PJ Dillon ASC ISC on capturing aerial sequences for Disney+’s The Falcon and The Winter Soldier

Jul 7, 2021
Photo courtesy of Marvel Studios

Award-winning director of photography PJ Dillon ASC ISC is a cinematographer with an extensive CV in film and television. His recent works as a director of photography (DP) include Game of ThronesThe AlienistVikings and Penny Dreadful 

Most recently, Dillon lensed Marvel Studio’The Falcon and The Winter Soldier, a new Original Series for Disney+, created by Malcolm Spellman and directed by Kari Skogland. 

Set six months after Avengers: Endgame, Sam Wilson/Falcon (Anthony Mackie) picks up Captain America’s mantle, teaming up with Bucky Barnes/Winter Soldier (Sebastian Stan). The first episode features an impressive aerial action sequence, where skydivers used wingsuits, capturing aerial action sequences using the Blackmagic Pocket Cinema Camera 6K.  

“We were trying to figure out how best to shoot the sequence,” says Dillon. “We wanted it to be shot from the perspective of the skydiver. That’s when we came across the Blackmagic. We got our hands on a camera and tested it against Panavision’s DXL2 8K camera, our main camera on the show, and it held up really well on the ACEs workflow. Everyone in the production was very impressed, so we ordered six in total.”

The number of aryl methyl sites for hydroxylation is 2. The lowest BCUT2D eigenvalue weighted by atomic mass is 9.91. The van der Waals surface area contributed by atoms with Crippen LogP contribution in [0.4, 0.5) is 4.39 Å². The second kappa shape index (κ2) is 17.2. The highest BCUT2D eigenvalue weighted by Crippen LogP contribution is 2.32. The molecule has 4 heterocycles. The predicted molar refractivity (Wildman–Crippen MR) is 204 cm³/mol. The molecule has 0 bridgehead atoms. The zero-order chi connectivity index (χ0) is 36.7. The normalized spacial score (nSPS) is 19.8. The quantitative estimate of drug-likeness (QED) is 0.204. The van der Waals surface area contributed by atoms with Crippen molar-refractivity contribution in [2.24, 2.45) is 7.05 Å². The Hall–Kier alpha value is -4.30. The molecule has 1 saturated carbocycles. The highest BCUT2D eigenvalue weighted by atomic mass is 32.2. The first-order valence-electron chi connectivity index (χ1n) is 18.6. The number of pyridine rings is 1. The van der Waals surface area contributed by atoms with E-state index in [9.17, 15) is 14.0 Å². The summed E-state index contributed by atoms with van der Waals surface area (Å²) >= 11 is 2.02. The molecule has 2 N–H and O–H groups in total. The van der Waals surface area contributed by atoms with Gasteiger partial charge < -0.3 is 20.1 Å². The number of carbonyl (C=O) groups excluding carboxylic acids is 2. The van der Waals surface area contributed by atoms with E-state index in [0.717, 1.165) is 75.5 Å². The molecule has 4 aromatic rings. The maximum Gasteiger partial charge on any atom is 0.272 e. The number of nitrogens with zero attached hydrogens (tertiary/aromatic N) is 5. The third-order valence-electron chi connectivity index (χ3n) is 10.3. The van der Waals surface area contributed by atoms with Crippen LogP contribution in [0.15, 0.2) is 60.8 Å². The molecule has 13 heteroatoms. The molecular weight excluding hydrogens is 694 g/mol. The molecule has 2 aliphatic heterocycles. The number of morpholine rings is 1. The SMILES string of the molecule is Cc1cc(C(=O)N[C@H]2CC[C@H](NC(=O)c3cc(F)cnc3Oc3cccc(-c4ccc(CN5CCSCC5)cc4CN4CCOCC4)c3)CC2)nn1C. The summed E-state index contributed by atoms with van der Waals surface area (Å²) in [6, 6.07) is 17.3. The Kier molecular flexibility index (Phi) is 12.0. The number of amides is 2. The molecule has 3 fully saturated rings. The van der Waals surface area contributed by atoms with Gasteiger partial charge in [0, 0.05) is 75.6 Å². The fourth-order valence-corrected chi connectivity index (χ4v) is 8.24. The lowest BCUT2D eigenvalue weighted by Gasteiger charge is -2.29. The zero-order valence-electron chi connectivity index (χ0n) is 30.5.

The cameras were attached to the skydivers, onto helmets, chests and even onto the wings of their suits. “They loved it because the weight and size didn’t interfere with their ability to maneuver in flight.” 

Over four days, the skydivers completed four to six jumps per day. “I designed and set up the shoot, but it was the Aerial Unit led by DP Paul Hughen ASC that captured those sequences,” explains Dillon. 

“The cameras were set up to keep shooting until the skydiver’s completed their jumps. You couldn’t monitor back, and so each card would capture around four to six minutes, but there was plenty of quality footage to complete the sequence. 

 “It worked really well because it feels quite visceral,’ explained Dillon. “You’re taken into the scene from the skydiver’s point of view, and you become a part of the action.”   

The footage was then taken into the studio and used in conjunction with blue/green screen and wirework. “The approach bought an energy that often sequences such as these do not have,” said Dillon.  

“The VFX team had no problem using the footage from the 6K sensor,” says Dillon. “The fact that the camera offers raw recording gave us options we wouldn’t have had with compressed h264 material. It meant we had more room to stretch things in the grade as a result.”  

Dillon expects to use this type of camera in more of his work in the future. “You can get them into places and capture angles, that with a bigger production camera would be much more of an exercise. You can even place them in the scene at the very last second, let them run, and it’ll give you another unique and interesting angle.” 

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